CMU to Start Music Ministry Program
The newest academic major at Central Methodist University is a natural: a major in Music Ministry.
CMU already has its acclaimed Swinney Conservatory of Music, numerous music degree options, and many vocal and instrumental performance opportunities. As a church-affiliated college with rich musical traditions, the Music Ministry program makes sense, according to CMU President Roger Drake.
“This new program leverages the abilities of our Swinney Conservatory faculty, our talented religion and philosophy faculty, and the technical expertise and generosity of one of our distinguished alumni,” Drake said.
“This program is made possible only by and through the gifts of superb recording and sound equipment provided by Dr. Bruce (CMU Class of 1965) and Kathleen Maier,” Drake added.
“Thanks to Bruce and Kathleen, CMU now has capabilities in recording and sound engineering like no other college or university.”
Music Ministry majors will earn the Bachelor of Music degree from CMU, as do many music performance majors at Central. Others pursue the Bachelor of Music Education degree to become music teachers, and still others work toward a Bachelor of Arts degree in music.
But Music Ministry graduates will have a different emphasis, according to CMU Fine and Performing Arts division chair Dr. Dori Waggoner.
Students in the program will focus on musical and technical aspects or worship leadership, Waggoner noted. New coursework in music business, music technology, commercial music theory and commercial arranging will provide students with the education needed to begin their careers.
Directors of music in medium- to large-sized churches, worship leaders, youth program leaders, creative arts directors and church musicians are examples of the types of positions Music Ministry grads will fill. Music Ministry is a relatively new field, and research conducted by CMU staff indicates there are more jobs than trained people to fill them.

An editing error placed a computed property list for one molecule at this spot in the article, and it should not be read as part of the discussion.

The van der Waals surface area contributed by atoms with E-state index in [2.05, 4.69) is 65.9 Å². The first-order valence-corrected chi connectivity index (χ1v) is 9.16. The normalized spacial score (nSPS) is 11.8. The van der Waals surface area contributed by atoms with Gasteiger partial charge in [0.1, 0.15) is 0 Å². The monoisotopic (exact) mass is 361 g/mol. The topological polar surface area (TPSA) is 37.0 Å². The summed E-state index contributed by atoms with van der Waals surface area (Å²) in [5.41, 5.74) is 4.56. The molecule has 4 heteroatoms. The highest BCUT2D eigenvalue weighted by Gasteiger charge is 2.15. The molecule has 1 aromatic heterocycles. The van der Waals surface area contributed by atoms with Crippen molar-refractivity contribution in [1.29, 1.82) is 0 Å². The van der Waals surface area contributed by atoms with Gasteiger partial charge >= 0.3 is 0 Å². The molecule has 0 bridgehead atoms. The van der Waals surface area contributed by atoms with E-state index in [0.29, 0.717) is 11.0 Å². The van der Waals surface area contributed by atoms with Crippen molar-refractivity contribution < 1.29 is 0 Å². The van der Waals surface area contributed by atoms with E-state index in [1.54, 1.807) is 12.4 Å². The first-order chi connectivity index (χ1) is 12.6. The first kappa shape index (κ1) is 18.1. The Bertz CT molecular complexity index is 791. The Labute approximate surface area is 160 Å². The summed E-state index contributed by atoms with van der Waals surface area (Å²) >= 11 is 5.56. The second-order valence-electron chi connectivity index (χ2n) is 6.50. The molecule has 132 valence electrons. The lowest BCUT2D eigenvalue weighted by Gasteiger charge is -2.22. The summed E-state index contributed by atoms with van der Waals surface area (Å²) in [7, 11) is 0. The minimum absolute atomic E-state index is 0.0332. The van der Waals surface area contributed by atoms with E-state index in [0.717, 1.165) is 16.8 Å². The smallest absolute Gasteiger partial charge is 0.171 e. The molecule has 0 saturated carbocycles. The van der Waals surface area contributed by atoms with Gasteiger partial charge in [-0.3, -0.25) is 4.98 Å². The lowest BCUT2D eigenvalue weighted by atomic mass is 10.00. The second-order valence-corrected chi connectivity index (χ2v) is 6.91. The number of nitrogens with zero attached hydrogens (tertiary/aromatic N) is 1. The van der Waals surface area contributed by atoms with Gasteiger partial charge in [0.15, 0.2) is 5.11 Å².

Existing coursework within CMU’s music and religious studies curricula will round out their preparation, according to Ryan McLouth, CMU assistant director for its Center for Faith and Service. McLouth worked with Waggoner to develop the new program.
And while Music Ministry takes a different approach than other CMU music programs, instrumental and vocal performance opportunities will be very much a part of the lives of its students, McLouth said.
The popularity of CMU’s Worship Team – a group of students under McLouth’s direction who rehearse and perform music with a religious theme, and under the auspices of the Center for Faith and Service – is a clear indication of interest. The Worship Team has already represented the University in churches and other assemblies, and that outreach will only grow.
Drake’s expectation is that United Methodist Churches around the state of Missouri will be seeing and hearing CMU Music Ministry majors and other musicians. The idea is to send groups of students out to perform during worship services, youth meetings and other church-related activities.